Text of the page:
Menstrual pain or Dysmenorrhea are among the most common concerns that gynecologists face. Many women and girls are affected and accept their suffering. To understand why menstrual pain occurs and how to treat and prevent them, read this post.
Many women prefer to use natural resources such as lady's mantle, yarrow or lemon balm in the form of teas for pain relief. Relaxation techniques like yoga can sometimes help too.
Under primary Menstrual pain (Technical term: Dysmenorrhea) understand the type of pain that occurs during menstruation.
This is usually the case with affected girls and women from their first menstrual period. Period pain can often drag on to menopause if left untreated.
The side effects can vary from person to person and also vary greatly in strength.
Menstrual pain affects very young or very slim women more than average. Stress or emotional problems are factors that can make the suffering worse.
Apart from the so-called secondary ones Menstrual pain, which can be caused by gynecological diseases such as cysts or fibroids, the "usual" type of menstrual symptoms is favored by the fact that pain messenger substances cause the muscles of the uterus to contract when the uterine lining is shed monthly.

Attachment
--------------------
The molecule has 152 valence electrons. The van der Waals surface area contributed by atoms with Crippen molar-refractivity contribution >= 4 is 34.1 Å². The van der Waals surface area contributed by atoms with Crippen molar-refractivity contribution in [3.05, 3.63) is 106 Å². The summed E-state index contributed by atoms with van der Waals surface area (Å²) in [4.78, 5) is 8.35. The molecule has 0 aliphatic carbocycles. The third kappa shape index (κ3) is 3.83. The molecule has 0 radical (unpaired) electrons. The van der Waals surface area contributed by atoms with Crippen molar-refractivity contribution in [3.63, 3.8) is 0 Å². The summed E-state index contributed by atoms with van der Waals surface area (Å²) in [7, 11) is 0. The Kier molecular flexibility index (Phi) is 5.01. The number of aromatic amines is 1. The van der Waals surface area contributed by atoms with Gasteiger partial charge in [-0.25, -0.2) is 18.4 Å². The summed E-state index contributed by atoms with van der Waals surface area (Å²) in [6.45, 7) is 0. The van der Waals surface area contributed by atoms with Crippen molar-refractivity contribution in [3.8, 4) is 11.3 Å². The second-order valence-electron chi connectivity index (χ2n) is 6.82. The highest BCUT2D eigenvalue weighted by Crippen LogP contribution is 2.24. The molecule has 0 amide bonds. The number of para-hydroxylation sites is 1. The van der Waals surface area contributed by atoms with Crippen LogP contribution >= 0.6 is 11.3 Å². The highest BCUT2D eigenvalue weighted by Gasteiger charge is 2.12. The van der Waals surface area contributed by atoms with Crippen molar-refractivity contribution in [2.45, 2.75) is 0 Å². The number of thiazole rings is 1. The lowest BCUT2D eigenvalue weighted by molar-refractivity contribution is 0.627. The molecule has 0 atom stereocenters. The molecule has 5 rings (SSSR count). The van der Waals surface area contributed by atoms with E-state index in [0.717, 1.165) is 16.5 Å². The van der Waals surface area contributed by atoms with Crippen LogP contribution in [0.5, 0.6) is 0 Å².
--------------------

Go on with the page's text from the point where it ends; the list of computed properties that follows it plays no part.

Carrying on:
The contraction of the muscles leads to a reduced blood flow to the uterus and this causes the sometimes unbearable pain. So it is a purely biological process that has nothing to do with any absurd theories.
The pain many women experience during their monthly bleeding can vary in intensity. Some affected women are only plagued by mild symptoms. Others, on the other hand, complain of such severe symptoms that normal everyday life is hardly possible.
Typical symptoms of period pain are pain in the abdomen. These can be perceived as pulling, but strong cramps are also possible. Other complaints related to menstrual pain are diffuse abdominal pain, back pain, nausea, bloating and headache. Even with these symptoms, the intensity of the complaints can be very different.
For some women, signs of menstrual pain show up in the days leading up to the days. For most people, the symptoms are most pronounced with the onset of menstrual bleeding and persist in the first few days of their period and then slowly subside. Especially when the symptoms are combined with heavy bleeding for a few days, the women concerned experience them as extremely stressful.